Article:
Important note: if you have a history of cold sores or herpes, the procedure could trigger an outbreak. Prescribed anti-viral medication should be taken in advance of the appointment, and it should be noted that cold sores can affect the healed results of the lip blush.

How to Find a Trained Technician 

The biggest con to lip blushing is if it’s not done appropriately, it could appear fake looking,” says Frank. That’s why it’s so important to do your research and find an incredible technician. To find a trained specialist, it’s important to ask the right questions and not base your decisions off of social media. Always ask how long they’ve been performing semi permanent makeup procedures—the longer, the better. If they have a Yelp profile, check for reviews within the last six months regarding the service you’re looking to get. Some states require technicians to obtain a blood-borne pathogen certificate or a body art/esthetician license, but each state varies, so check your state board to learn what qualifications cosmetic tattoo artists require. 

Instagram is a great discovery tool when it comes to learning about these procedures and potentially finding a technician to work with, but take caution and look at the tech’s body of work, not just one or two photos.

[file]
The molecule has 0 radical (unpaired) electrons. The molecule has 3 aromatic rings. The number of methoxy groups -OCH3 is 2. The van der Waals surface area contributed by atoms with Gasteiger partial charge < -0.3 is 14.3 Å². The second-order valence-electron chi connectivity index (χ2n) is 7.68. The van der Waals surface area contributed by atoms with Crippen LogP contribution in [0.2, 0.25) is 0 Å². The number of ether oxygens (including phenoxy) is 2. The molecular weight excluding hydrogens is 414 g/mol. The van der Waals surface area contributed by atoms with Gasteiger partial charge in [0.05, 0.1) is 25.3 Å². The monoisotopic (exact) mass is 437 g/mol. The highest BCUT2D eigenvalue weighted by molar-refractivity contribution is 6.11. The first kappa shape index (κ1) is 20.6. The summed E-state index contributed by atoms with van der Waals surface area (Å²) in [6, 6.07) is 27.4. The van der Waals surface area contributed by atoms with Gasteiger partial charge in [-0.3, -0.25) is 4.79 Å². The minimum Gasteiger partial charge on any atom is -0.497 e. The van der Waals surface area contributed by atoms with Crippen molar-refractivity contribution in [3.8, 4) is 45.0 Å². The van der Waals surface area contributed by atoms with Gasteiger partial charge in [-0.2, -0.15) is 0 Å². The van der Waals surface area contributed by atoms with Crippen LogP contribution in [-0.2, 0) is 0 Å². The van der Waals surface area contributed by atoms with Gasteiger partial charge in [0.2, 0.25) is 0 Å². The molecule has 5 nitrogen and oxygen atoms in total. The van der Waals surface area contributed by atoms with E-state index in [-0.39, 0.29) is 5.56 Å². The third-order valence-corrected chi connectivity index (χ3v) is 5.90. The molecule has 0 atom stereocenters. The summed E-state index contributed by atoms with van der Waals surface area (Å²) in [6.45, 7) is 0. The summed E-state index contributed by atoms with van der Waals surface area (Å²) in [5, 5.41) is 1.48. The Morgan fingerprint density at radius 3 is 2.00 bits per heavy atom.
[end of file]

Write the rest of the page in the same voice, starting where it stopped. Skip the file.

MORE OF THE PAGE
How Long Does Lip Blushing Last?

Like any procedure or treatment, there’s maintenance involved. Not picking the scabs off your lips is key to an easy healing process—so is keeping them hydrated. (Again, Aquaphor!). “Once the desired result is achieved, patients may need touchups on a yearly basis,” says Frank. Basically, the same level of maintenance as microblading your brows. 

Can It Make Your Lips Look Bigger?

Look is the key word here. “Although lip blushing does not make the lips actually larger, one perceives them to be bigger—just like makeup,” says Frank. “It gives a plumper appearance or a more defined appearance. We must look at it as a semi-permanent form of makeup.”

ELLE

Brow Lamination Is Our Needle-Free Alternative to Microblading

Whether it be microblading, microfeathering, extensions, or a good old-fashioned brow pencil, there are tons of ways to groom your brows these days. While microblading and microfeathering are semi-permanent solutions for anyone who’s over-filling in their brows every morning, these treatments aren’t for everyone. If you have a needle phobia or are nervous that you’ll end up with irreversible botched brows, you’ve probably politely sat these two options out. As for eyebrow extensions, there are no needles involved, but your brows may start to look uneven as the fibers fall out — that’s where brow lamination comes in. It is the needle-free treatment for thicker, fuller brows.

Originating in Russia, but blowing up in England, brow lamination tames unruly hairs and sets them in place for a fluffy just-combed look. “Brow lamination is essentially a perm for your eyebrows, but without using the same harsh chemicals,” says Giselle Soto, a Los Angeles-based celebrity brow artist who offers the treatment stateside. “It’s a keratin treatment that not only stimulates growth while strengthening the brow hairs, but creates thick, fluffy, and full brows.” Lamination is also a good alternative to microblading because it works with your existing hair, giving you your ideal brow look without the use of needles, ink insertion into the body, and pain, adds Soto.